The number is $1,884. That's the amount of this year's Permanent Fund dividend as announced by Gov. Sean Parnell on Wednesday in downtown Anchorage.
"I'm frankly grateful for the Permanent Fund dividend at whatever amount, and I know Alaskans are too, as they save it or spend it for their own needs," Parnell said.
The governor made the announcement in a small conference room at the Atwood building in front of a crowd of dozens of media and about 100 state employees.
The 2014 dividend will be the third-largest check issued since the yearly distributions to Alaska residents began in 1982. The Alaska Permanent Fund Dividend Division said checks and direct deposits will go out on Oct. 2.
PFD by the numbers
More than 641,000 people are expected to receive the PFD check this year, according to the Alaska Department of Revenue. Parnell said 2014 was a record year for the Pick. Click. Give. campaign, which allows PFD recipients to dedicate a portion of their check to charities across the state. For 2014, 26,850 Alaskans donated to 511 organizations through Pick. Click. Give., making a total of 44,693 donations totaling a record $2.8 million.
The oldest dividend recipient is 109 years old, according to the governor.
The 2014 dividend is much larger than last year's check of $900. The reason: The 2009 fiscal year -- in which dividend values decreased as the nation's economy continued to stagnate -- dropped off the five-year rolling average of the Permanent Fund's performance used to calculate the dividend. With stock and real estate markets continuing to show strong returns, all indications are that next year's check could be even larger.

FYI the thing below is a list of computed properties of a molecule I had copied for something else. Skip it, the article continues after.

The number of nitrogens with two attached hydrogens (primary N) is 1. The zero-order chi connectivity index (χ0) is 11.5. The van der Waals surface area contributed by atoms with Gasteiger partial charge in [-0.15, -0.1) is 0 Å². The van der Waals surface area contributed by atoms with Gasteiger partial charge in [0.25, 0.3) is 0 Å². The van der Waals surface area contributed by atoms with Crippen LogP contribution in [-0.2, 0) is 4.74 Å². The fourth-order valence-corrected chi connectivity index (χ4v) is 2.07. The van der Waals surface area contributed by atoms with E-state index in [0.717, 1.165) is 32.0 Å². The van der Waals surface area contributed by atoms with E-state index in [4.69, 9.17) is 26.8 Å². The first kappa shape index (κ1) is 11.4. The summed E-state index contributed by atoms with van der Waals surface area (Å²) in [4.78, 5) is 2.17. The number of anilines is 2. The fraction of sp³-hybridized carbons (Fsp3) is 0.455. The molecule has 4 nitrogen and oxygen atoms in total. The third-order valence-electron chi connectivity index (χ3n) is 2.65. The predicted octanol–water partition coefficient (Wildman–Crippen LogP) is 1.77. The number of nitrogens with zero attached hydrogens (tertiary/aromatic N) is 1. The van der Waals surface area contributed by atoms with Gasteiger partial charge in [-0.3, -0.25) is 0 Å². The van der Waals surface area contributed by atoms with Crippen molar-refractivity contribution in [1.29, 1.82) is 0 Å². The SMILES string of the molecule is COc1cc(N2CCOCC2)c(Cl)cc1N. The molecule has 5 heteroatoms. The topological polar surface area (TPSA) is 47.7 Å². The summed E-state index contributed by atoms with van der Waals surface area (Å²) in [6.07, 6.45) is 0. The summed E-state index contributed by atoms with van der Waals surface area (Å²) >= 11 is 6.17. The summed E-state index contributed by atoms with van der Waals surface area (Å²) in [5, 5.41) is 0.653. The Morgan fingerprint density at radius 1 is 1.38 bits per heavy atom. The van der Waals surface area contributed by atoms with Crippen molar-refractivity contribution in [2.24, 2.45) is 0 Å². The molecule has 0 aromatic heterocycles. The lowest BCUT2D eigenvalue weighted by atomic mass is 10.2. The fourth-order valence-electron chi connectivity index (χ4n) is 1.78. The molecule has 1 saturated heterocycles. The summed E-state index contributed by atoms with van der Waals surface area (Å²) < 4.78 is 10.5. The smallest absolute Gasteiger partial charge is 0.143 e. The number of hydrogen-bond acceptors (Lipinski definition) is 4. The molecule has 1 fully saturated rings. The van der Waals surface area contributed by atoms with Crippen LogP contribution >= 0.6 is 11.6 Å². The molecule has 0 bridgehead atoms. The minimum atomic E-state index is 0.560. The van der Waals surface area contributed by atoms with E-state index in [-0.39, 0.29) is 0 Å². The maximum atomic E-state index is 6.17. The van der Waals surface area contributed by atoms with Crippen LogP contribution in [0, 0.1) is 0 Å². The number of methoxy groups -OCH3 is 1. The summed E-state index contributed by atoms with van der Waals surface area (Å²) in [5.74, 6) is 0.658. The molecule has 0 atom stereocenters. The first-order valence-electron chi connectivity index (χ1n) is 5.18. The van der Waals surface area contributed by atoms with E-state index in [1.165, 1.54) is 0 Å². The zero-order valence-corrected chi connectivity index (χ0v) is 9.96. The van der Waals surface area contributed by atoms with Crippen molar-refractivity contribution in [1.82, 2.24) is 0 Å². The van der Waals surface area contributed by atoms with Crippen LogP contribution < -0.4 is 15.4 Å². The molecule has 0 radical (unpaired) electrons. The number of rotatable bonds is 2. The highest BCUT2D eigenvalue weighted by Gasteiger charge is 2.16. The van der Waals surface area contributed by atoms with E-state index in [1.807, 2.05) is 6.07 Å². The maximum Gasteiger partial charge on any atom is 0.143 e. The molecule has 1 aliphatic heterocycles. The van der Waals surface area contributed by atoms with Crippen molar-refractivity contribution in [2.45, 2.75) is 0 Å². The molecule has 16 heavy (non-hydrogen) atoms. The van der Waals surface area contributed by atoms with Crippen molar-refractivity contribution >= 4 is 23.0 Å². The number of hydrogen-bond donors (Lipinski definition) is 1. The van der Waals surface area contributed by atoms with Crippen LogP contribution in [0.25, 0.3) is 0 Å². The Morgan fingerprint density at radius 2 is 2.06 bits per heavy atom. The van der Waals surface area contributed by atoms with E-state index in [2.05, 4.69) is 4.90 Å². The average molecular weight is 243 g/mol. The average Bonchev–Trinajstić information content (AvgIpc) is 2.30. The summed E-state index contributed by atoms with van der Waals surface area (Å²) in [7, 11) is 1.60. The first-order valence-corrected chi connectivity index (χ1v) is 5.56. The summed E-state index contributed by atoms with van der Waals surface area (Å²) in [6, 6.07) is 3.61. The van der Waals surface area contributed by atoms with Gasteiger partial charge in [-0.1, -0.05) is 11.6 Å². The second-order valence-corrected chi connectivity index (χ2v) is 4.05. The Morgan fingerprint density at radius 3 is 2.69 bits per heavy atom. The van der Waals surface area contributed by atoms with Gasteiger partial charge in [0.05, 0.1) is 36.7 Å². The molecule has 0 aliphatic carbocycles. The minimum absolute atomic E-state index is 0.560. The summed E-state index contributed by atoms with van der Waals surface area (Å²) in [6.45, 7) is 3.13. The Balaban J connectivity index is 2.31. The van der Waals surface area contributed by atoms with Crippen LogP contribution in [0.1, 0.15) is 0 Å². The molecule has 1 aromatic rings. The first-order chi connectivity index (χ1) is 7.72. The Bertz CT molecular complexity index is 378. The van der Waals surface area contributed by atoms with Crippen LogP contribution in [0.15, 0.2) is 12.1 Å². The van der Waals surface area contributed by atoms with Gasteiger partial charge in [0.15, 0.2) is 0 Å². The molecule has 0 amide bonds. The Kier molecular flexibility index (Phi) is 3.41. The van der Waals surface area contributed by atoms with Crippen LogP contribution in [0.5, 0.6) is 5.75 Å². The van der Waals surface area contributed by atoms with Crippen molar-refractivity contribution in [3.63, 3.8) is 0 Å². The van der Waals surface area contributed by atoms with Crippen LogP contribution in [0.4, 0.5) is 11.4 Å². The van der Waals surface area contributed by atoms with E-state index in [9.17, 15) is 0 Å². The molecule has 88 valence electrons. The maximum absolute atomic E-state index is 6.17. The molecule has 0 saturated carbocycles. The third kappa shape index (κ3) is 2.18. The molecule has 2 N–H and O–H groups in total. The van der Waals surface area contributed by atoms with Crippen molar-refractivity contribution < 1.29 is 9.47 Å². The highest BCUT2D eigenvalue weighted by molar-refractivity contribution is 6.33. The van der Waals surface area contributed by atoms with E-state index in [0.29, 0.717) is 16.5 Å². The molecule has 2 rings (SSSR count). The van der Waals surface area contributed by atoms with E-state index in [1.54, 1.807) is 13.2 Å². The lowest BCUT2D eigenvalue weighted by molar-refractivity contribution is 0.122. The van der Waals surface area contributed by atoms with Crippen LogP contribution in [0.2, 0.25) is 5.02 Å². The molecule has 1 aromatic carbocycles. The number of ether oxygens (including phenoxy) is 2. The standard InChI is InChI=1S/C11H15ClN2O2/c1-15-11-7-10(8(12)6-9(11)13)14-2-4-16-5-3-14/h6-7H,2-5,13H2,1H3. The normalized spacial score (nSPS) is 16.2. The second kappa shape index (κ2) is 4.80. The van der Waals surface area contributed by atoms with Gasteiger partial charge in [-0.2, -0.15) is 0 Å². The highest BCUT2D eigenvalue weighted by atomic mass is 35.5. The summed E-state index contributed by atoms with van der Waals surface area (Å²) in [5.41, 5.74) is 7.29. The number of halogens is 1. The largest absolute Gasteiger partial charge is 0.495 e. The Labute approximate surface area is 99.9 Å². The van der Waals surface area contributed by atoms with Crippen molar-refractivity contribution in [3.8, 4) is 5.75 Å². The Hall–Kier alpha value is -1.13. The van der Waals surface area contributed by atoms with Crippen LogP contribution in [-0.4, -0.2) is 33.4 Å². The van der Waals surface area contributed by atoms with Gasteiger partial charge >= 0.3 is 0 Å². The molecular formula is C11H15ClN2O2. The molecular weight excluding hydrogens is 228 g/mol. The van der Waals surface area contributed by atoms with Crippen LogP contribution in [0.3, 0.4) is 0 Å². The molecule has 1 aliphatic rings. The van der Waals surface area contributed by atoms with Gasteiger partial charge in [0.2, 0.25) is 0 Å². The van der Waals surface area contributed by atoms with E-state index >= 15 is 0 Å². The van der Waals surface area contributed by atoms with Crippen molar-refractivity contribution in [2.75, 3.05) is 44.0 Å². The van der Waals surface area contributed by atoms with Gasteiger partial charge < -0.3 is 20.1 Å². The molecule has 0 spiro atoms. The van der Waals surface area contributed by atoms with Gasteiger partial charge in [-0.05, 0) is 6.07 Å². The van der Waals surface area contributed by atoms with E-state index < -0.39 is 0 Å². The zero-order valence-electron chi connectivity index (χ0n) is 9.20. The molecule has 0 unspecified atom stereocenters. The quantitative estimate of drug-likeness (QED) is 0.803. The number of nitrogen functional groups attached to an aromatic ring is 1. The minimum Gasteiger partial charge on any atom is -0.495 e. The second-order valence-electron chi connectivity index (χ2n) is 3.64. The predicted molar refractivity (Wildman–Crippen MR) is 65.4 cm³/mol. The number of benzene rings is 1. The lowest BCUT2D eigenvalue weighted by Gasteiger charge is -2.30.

Parnell said that the size of the Permanent Fund -- from which earnings are used to pay out annual dividends -- has jumped dramatically since 2009. The Department of Revenue puts the current Permanent Fund value at $51 billion, a 71 percent increase over its value five years ago.
The 2014 check is $46 less than the $1,930 PFD predicted by Alaska Dispatch News in late August.
The PFD program started with a $1,000 check in 1982, an amount that dropped off in following years before it began climbing steadily, with intervening hiccups, during the course of the next three decades. The largest Alaska Permanent Fund Dividend check came in 2008, the year before the recession began to impact the Permanent Fund, when then-Gov. Sarah Palin announced that Alaskans would receive $2,069. That year's check also came with a $1,200 "energy rebate."
The smallest check arrived two years after the PFD program began -- 1984's checks came to $331.29. In its 33 years of paying qualifying Alaskans, the Permanent Fund dividend program has distributed a total of $21.9 billion. An Alaskan who has received a check each year since the beginning of the program would have received a total more than $37,000 in dividends.
"The other governors look at us and look at our reserves -- the Permanent Fund, but our budget reserves too -- and the financial institutions in New York told me, '49 other states would love to have your challenges,' " Parnell said. "So Alaskan finances are on a secure financial foundation, and that's going to continue."
Correction: An earlier version of this article incorrectly reported the number and percentage of PFD recipients who donated through Pick. Click. Give.
Contact Sean Doogan at email@example.com.